Putting the punter into the ‘equotion’

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The chief executive of UK-based tipster start-up Equotion, which recently completed a seed funding round, says the wider usage of big data in sports-betting will inevitably lead to an arms race between the punters and the operators.

The funding round has been led by chief executive James Waterhouse, a Leeds, UK-based angel investor with a track record of investments in various tech-related areas. He hopes the company will become a leading player in the betting analytics market.

“Our focus is on defining which bets to place where at what value,” he says. “We aim to provide the most accurate turnkey betting tips designed to empower a new kind of turf investor that treats horseracing as just another (albeit uncorrelated) investment product to the stock exchange or FX trading.”

Waterhouse says that the application of big data in terms of helping punters is a relatively new area. “Equotion was borne out of a realization that there is a degree of science behind the prediction of sporting outcomes,” he says. “If you look at the effort that goes into breeding, training and developing horses and take into account the amount of time spent deciding which events at which courses a horse will be run in, you start to get a sense of how a system that is capable of analyzing all of the hundreds of thousands of variables involved in every day of racing can give you an edge as a punter.”

The growing use of big data on both sides of the divide between operator and customer is growing and Waterhouse believes that the potential for disruption is growing. “Predictive data techniques used across the business and academic world have the potential to massively disrupt the sports-betting industry and Equotion are right at the forefront of this phenomenon,” he says.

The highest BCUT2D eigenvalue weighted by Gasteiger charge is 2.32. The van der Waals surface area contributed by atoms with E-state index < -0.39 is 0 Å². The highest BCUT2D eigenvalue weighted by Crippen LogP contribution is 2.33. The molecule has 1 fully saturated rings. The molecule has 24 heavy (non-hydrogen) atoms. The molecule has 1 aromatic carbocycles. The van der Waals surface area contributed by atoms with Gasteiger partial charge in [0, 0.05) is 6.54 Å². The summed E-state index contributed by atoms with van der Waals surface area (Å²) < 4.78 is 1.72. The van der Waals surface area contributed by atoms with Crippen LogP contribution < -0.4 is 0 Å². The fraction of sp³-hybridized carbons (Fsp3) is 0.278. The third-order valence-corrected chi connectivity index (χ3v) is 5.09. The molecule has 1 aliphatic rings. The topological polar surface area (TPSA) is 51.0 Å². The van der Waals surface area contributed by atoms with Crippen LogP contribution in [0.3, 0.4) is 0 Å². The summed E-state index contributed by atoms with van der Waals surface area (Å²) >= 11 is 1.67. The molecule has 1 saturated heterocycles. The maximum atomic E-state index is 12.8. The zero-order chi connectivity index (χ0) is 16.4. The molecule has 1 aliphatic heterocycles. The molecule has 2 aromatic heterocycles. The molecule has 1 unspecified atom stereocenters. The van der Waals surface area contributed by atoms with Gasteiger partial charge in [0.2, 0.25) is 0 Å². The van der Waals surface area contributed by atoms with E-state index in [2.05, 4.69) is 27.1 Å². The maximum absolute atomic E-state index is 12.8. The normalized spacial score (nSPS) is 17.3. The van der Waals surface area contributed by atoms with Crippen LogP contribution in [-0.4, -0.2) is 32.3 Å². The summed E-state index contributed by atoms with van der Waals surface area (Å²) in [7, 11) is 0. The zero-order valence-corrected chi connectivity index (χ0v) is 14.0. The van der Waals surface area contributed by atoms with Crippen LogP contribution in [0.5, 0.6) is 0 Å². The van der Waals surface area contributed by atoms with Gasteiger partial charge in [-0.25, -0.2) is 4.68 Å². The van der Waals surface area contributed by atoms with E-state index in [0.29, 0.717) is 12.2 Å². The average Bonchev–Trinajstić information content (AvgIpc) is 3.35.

The increasing use of algorithms and technology on the part of the operators is a huge factor in how modern sports-betting operators have developed, but the downsides of the increasing automation are now visible to the punters. Disruption cuts both ways, says Waterhouse.

“There is a great deal of disquiet amongst regular punters about the way bookies use technology to close accounts and restrict what they can bet,” he says. “The exchanges open up new opportunities but limitations in liquidity and the constant attacks from automated trading systems make these challenging places for your average punter to bet. It is inevitable that solutions like Equotion will trigger an arms race and this is something that will be interesting to see in the coming years.”

Equotion has also brought online gaming veteran Graham Martin on board as non-executive chairman. He is currently the non-executive chairman at an Australian-based gaming specialist Cardinal House and was previously chairman at Aim-listed Probability, which was subsequently bought by IGT. He was also the founder of UK retail bookmaker Scotbet.

Talking of Equotion, he said it was the “most exciting current development in the world of sports analytics today”.  “The accuracy that the team have been able to demonstrate is astonishing and the toolset has the capability to turn the world of gambling on its head, putting the punter in the driving seat.”

Waterhouse said that since leaving corporate life in 2012 he has been involved in a number of big data business in the healthcare and merger and acquisition areas. “Linking all of my investments is the use of technology to analyse and extract insight from large volume datasets requiring a new kind of analytical technique and linking together many different data sources,” he says.